4. Be mindful of potential biases and try to be open-minded about the value and interest a paper can hold for the entire ICLR community, even if it may not be very interesting for you.
  3. Answer four key questions for yourself, to make a recommendation to Accept or Reject:
    1. What is the specific question and/or problem tackled by the paper?
    2. Is the approach well motivated, including being well-placed in the literature?
    3. Does the paper support the claims? This includes determining if results, whether theoretical or empirical, are correct and if they are scientifically rigorous.
    4. What is the significance of the work? Does it contribute new knowledge and sufficient value to the community? Note, this does not necessarily require state-of-the-art results. Submissions bring value to the ICLR community when they convincingly demonstrate new, relevant, impactful knowledge (incl., empirical, theoretical, for practitioners, etc).
  4. Write and submit your initial review, organizing it as follows: 
    1. Summarize what the paper claims to contribute. Be positive and constructive.
    2. List strong and weak points of the paper. Be as comprehensive as possible.
    3. Clearly state your initial recommendation (accept or reject) with one or two key reasons for this choice.
    4. Provide supporting arguments for your recommendation.
    5. Ask questions you would like answered by the authors to help you clarify your understanding of the paper and provide the additional evidence you need to be confident in your assessment. 
    6. Provide additional feedback with the aim to improve the paper. Make it clear that these points are here to help, and not necessarily part of your decision assessment.
  5. Complete the CoE report: ICLR has adopted the following Code of Ethics (CoE). When submitting your review, you’ll be asked to complete a CoE report for the paper. The report is a simple form with two questions. The first asks whether there is a potential violation of the CoE. The second is relevant only if there is a potential violation and asks the reviewer to explain why there may be a potential violation. In order to answer these questions, it is therefore important that you read the CoE before starting your reviews.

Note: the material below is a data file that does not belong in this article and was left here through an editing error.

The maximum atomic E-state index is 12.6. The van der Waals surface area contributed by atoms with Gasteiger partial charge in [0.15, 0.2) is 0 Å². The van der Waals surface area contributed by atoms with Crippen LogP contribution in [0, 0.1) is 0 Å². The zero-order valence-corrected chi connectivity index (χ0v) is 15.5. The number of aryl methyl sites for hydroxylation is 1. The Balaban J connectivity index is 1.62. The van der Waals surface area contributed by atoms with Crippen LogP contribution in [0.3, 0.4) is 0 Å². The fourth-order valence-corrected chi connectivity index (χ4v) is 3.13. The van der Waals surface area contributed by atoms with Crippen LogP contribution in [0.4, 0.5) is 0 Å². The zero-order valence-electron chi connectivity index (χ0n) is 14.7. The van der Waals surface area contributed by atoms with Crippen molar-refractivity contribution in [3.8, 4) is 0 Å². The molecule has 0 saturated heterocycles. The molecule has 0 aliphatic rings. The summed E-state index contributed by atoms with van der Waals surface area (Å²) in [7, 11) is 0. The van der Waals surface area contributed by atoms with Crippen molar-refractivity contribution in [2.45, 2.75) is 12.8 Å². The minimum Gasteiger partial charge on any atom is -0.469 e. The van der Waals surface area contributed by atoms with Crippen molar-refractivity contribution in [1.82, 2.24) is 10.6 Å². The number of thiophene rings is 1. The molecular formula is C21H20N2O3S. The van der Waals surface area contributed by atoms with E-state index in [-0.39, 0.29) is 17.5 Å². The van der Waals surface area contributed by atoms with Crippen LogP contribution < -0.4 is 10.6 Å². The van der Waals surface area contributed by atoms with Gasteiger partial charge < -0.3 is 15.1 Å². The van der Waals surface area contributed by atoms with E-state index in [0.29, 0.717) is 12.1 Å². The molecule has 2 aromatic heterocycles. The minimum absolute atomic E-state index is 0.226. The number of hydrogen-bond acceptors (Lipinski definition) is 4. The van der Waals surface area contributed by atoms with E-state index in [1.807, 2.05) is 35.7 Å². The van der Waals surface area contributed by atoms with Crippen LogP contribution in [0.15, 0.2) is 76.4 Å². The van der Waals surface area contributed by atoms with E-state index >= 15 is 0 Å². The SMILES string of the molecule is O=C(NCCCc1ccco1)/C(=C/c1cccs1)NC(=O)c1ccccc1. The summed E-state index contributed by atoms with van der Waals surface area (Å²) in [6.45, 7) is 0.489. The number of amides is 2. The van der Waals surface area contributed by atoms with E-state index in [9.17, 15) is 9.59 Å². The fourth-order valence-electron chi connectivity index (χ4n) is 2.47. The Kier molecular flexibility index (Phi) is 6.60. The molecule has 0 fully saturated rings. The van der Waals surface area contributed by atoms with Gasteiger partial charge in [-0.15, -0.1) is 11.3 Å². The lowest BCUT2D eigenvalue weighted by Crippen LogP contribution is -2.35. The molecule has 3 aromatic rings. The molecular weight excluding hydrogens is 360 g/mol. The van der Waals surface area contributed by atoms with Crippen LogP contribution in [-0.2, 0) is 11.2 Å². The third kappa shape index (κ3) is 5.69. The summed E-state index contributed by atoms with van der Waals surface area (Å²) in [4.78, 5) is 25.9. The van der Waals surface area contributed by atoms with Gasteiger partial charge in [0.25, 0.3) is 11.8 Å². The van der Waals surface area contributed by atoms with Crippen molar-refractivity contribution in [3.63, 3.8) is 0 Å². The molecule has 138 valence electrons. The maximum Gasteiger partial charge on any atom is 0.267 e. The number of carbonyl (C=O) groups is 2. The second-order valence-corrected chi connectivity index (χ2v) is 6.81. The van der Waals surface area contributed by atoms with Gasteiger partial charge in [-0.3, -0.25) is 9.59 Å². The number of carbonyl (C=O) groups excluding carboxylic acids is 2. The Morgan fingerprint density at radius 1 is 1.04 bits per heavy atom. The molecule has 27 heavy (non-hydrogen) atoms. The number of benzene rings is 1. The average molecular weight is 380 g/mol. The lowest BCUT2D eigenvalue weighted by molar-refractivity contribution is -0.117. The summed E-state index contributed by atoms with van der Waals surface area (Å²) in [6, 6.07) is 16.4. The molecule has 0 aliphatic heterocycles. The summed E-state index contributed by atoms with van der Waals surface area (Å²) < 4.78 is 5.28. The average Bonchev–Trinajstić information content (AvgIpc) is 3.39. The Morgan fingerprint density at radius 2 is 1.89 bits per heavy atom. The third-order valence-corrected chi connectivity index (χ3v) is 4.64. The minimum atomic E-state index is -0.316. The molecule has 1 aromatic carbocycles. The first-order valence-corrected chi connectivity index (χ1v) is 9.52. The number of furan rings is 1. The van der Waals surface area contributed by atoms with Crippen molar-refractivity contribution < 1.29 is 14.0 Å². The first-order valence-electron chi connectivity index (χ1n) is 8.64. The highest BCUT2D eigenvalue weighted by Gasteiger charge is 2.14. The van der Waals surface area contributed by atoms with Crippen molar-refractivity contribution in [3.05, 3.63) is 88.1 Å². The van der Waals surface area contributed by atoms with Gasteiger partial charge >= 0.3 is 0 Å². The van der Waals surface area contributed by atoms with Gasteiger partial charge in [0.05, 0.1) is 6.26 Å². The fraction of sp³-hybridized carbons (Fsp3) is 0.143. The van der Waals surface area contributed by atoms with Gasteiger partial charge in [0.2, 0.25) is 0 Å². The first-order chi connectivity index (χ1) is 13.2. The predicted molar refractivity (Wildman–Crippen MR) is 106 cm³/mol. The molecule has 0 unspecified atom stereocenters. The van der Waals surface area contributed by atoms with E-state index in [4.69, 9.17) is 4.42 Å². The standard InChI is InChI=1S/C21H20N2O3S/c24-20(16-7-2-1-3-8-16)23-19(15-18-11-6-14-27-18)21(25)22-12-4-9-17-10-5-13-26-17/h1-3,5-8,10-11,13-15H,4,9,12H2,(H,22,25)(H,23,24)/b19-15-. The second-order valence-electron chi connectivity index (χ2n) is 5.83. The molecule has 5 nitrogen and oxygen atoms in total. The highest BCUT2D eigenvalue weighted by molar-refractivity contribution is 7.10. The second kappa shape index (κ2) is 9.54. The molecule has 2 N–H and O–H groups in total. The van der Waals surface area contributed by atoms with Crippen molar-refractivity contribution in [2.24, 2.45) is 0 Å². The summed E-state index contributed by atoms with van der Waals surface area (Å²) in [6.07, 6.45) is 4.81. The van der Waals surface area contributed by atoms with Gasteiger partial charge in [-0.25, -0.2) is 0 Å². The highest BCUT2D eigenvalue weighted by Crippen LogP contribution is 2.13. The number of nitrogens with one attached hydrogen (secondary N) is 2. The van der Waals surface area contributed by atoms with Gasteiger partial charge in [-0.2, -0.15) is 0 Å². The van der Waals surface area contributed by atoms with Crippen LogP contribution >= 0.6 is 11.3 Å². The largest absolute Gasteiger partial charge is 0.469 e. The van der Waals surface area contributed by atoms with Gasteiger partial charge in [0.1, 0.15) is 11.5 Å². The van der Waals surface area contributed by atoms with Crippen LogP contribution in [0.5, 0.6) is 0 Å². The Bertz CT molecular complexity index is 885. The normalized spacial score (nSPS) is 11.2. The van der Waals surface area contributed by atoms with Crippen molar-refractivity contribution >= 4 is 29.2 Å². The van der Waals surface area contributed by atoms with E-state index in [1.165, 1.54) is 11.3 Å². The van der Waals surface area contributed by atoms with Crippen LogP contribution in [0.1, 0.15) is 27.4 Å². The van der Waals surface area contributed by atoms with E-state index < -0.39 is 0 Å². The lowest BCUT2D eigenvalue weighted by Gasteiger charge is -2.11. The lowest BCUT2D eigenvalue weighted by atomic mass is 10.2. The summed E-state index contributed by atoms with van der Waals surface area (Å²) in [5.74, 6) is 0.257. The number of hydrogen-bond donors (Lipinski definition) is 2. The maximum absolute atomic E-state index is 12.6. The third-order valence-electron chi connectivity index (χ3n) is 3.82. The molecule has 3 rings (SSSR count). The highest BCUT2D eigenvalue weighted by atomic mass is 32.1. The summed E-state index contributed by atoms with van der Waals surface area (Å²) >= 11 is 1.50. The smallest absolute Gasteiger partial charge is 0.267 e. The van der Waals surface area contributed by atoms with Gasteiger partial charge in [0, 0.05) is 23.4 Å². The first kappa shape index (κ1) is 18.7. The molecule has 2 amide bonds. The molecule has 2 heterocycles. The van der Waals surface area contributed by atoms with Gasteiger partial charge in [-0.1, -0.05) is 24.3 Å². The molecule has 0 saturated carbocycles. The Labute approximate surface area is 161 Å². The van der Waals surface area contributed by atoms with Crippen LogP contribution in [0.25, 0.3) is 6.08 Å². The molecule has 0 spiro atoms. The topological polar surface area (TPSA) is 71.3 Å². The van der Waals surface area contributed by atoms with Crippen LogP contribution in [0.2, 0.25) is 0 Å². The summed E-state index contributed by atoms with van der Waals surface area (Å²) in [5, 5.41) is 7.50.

6. Engage in discussion: The discussion phase at ICLR is different from most conferences in the AI/ML community. During this phase, reviewers, authors and area chairs engage in asynchronous discussion and authors are allowed to revise their submissions to address concerns that arise. It is crucial that you are actively engaged during this phase. Maintain a spirit of openness to changing your initial recommendation (either to a more positive or more negative) rating.
  7. Borderline paper meeting: This year, we are introducing a new program for ACs to (virtually) meet and discuss with reviewers only for borderline cases. ACs will reach out to schedule this meeting. This is to ensure active discussions among reviewers, and well-thought-out decisions. ACs will schedule the meeting and facilitate the discussion. For a productive discussion, it is important to familiarize yourself with other reviewers' feedback prior to the meeting. Please note that we will be leveraging information for reviewers who failed to attend this meeting (excluding emergencies). 
  8. Provide final recommendation: Update your review, taking into account the new information collected during the discussion phase, and any revisions to the submission. State your reasoning and what did/didn’t change your recommendation throughout the discussion phase.

 


 

For great in-depth resources on reviewing, see these resources:

 


 

Review Examples

Here are two sample reviews from previous conferences that give an example of what we consider a good review for the case of leaning-to-accept and leaning-to-reject.

Review for a Paper where Leaning-to-Accept